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post #1 of 3 Old 06-27-2012 Thread Starter
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Advice Wanted: First Boat of My Own!

Hello everyone!

I just purchased my first sailboat--a 18' Murray Wright Rampage. It's got quite a distinguished look, and I fell in love with it as soon as I saw it. Here's a few pictures because I can't help myself: Photo Album - Imgur

She's got a 30' mast, 600ib solid steel centerboard, very clean 4hp Johnson outboard, and is generally ship shape and ready to go. It's solid redwood and mahogany, no rot, and centerboard case and pivot are great. I guess Murray Wright was kind of an elite shipwright during his day? The Rampage is a smaller variant of the K-Boat design, and the only other one I've been able to locate is in a museum in New York. As a wooden boat, she'll need a lot more love and attention than a fiberglass but you have to suffer for fashion and I feel like its a cheap price to pay for a boat with a good history that's in such excellent condition after 50 years of sailing the great lakes.

There are a few cosmetic things, of course, that I'd like to take care of--namely scraping off every inch of that bright blue paint. Underneath is more redwood, so I'd like to leave that exposed. Any suggestions on what product to use to treat it? Something that has to be redone once a year is fine, but I'd prefer not to have to varnish it, or at the very least use a clear varnish if that's the best option. I want to have some contrast. The seating and floor planking I am replacing with cherry, again preferably left naked. As far as I know, cherry's a fine choice for an interior/trim wood? Rot resistant, fairly strong, and quite pretty. I have access to a virtually unlimited supply of free walnut and cherry, so I'd like to use one of those.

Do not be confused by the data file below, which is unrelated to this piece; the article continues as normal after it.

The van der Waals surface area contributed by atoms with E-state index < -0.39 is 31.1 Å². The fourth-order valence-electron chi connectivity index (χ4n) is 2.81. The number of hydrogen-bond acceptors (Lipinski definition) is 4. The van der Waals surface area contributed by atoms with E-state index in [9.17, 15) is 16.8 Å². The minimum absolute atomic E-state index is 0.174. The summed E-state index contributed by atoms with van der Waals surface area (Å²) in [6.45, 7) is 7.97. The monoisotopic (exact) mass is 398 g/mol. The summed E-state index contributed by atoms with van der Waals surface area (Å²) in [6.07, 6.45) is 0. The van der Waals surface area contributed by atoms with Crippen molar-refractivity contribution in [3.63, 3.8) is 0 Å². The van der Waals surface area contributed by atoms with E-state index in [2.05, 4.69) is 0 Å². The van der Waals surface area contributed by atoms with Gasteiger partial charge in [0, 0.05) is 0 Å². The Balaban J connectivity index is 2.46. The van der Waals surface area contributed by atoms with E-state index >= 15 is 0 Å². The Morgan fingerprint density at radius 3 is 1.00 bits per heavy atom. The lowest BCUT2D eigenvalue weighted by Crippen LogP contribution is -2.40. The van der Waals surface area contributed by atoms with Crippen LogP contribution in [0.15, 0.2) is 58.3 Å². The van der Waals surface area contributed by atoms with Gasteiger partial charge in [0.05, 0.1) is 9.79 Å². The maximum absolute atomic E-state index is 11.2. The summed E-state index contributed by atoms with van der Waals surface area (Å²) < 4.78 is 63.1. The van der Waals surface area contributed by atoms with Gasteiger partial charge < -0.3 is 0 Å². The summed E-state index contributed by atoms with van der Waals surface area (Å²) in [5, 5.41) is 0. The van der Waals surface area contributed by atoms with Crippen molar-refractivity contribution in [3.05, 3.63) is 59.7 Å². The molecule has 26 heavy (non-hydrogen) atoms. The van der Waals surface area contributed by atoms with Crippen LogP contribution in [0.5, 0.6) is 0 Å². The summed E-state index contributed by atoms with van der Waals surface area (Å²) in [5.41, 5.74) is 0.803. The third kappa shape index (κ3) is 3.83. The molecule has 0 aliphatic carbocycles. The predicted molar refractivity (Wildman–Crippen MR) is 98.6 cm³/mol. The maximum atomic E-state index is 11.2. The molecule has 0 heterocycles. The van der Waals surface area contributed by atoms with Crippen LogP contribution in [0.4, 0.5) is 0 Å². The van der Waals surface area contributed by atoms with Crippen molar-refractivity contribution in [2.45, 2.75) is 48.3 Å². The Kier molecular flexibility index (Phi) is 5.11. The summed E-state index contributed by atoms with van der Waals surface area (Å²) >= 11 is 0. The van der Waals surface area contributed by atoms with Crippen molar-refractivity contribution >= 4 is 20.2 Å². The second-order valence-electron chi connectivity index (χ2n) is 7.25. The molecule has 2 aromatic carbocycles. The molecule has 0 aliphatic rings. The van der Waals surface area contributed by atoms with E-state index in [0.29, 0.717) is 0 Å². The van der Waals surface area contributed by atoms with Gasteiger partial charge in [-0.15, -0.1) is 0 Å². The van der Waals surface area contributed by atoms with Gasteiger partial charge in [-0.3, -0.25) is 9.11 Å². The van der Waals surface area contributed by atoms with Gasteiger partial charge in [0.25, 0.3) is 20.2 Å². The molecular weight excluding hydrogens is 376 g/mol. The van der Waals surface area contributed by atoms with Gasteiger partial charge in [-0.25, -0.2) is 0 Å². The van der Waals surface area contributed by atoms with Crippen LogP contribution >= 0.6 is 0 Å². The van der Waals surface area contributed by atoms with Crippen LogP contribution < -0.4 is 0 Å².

I'll be taking it out for the first time this weekend or next, but I had a few questions I wanted to run by some more experienced sailors before I jump in.

I have some experience sailing a 32' cruising yacht around the Chesapeake. A group of my college buddies owned her together and took her out for two weeks of salt water and sun every year. Some of my favorite memories still live in the bones of that old boat, even after we had to cannibalize her when it became clear that she was oilcanning and becoming a safety hazard. At least we salvaged the old Atomic 4 after she retired. Good memories, but the bay is just about as pleasant an environment as I've ever seen for inexperienced pilots like my little group. Lots of big water to maneuver, mild weather, and you're never more than an 8hr day from a port. So I've had several years of experience as a crewman on a larger boat. My father will be my crewman for the first voyage, and he has a lot of experience boating, but not sailing, and it's been a long time since it's been a regular part of his life (but I'll still probably let him call himself the captain ).